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Ten reasons why GT5 could succeed or fall short
by Chris Hawke

Gran Turismo 5 is special. It's not just a video game anymore - it has grown over the past 5 years into a symbol of hopes, dreams, aspirations, passion, dedication, and - more often than not - delays.

But now, it's ever so close, and the internet is slightly unevenly split between those who share doubts as to whether GT5 could ever live up to it's monumental hype, and others who claim it to be the best game ever made.

Why these people use the present tense escapes us. It's not out yet. Still, being level-headed, sober, and kinda dull, Gamer's Guide to Life decided to compile ten reasons why GT5 could either live up to its potential and reclaim the racing crown, or be painfully held back by a few mistakes.

Ladies and gentlemen: start your engines...

5 elements that could make GT5 incredible

World Rally Championship/NASCAR
What exactly does a few minor inclusions of other racing sports mean? Variety. If GT5 were a shooter, constantly blasting its way through dingy gray corridors of 'normal racing', NASCAR and WRC are the huge set pieces that shake things up. If you're getting tired of the same old standard races in Rome, indulge yourself in the dusty and desolate World Rally Championship, or strap yourself in and pretend that you're not willfully throwing yourself into crashes in NASCAR. Both of these are sure to add length to an already inexhaustive game, and keep gamers on their toes.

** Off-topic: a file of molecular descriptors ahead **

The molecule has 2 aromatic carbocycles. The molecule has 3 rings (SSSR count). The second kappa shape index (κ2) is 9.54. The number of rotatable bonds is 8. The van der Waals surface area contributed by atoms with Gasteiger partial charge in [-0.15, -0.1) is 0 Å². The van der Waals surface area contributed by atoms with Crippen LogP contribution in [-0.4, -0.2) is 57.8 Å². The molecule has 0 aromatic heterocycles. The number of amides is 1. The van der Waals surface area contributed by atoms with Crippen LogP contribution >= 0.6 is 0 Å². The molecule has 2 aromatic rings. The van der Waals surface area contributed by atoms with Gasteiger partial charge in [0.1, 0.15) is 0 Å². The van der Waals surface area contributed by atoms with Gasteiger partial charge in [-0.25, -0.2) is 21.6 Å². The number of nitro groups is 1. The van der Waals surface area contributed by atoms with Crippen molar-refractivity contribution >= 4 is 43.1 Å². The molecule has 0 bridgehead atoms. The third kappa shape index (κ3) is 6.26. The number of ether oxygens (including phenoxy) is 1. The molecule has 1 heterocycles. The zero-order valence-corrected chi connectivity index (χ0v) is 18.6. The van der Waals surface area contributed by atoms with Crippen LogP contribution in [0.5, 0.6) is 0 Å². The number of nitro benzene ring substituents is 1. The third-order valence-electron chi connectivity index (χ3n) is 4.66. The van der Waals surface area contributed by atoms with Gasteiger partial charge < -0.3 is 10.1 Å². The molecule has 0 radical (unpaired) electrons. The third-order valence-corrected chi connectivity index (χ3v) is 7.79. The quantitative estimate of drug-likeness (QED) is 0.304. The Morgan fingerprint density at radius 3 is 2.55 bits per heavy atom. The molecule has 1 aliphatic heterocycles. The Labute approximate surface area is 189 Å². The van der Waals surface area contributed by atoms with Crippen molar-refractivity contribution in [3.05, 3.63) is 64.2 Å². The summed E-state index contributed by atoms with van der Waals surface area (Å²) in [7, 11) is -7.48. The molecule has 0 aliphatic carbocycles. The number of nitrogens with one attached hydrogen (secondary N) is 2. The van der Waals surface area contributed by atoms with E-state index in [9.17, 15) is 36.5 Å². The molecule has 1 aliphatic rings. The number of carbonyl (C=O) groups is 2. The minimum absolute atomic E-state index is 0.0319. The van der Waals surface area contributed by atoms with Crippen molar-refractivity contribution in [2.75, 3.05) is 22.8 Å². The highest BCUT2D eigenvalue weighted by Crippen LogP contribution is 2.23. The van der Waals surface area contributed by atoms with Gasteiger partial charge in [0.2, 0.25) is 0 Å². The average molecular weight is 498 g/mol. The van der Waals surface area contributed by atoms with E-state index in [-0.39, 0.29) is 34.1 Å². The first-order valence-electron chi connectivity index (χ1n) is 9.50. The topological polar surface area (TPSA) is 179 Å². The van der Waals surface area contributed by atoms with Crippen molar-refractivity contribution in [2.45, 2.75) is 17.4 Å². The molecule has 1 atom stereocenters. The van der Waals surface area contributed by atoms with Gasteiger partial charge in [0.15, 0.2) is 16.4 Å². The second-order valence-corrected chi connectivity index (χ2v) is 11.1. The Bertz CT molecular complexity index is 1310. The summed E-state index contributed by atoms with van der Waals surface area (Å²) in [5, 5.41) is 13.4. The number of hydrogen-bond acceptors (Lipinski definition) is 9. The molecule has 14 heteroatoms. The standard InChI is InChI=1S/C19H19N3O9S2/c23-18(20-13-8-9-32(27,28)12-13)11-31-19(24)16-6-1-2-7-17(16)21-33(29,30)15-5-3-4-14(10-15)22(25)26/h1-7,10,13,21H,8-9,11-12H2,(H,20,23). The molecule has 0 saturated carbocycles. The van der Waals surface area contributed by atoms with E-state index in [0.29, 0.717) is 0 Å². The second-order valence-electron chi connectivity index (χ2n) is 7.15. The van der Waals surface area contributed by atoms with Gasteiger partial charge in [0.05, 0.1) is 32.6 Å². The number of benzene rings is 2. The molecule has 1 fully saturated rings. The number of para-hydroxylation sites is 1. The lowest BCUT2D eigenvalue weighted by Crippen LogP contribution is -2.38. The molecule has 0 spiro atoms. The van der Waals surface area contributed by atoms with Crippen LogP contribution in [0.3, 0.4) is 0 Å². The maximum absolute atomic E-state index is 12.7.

It's still very hard to speak about Gran Turismo 5 without mentioning its incredible graphical fidelity. While I wouldn't go as far as to call the whole gaming world 'pixel addicts'; when it takes a second glance to distinguish real life from a video game, you know something special is coming your way. As well as looking stunning, the constant framerate means GT5 offers a brilliant level of immersion and beauty. Tearing your eyes away from the screen could be harder than you thought.

Polyphony Digital like cars. They really, really like cars. And that translates into a quest for perfection within the automotive world; forget developers cutting corners, or skimping on the noise of an F1 engine, because these brave men and women will stop at nothing to make Gran Turismo 5 the most complete love-letter to the world of four-wheelers ever. There won't be any half-baked elements here - each facet of the game's existence will be laden with detail and attention, which can only mean a better experience for all.

Night-time racing/Weather
As with WRC and NASCAR, night-time and dynamic weather puts a new twist on the same old tracks you'll come to know, but add an extra layer of depth and tactical thinking that's sure to give GT5 that extra edge. Do you dare try overtake on the inside at night, knowing that staying to close to the opposition's bumper could smash your lights and leave you blindly following the pack? Do you recklessly throw yourself into that final lap on a wet track as a last ditch attempt to get first place? These features should add reply value in spades.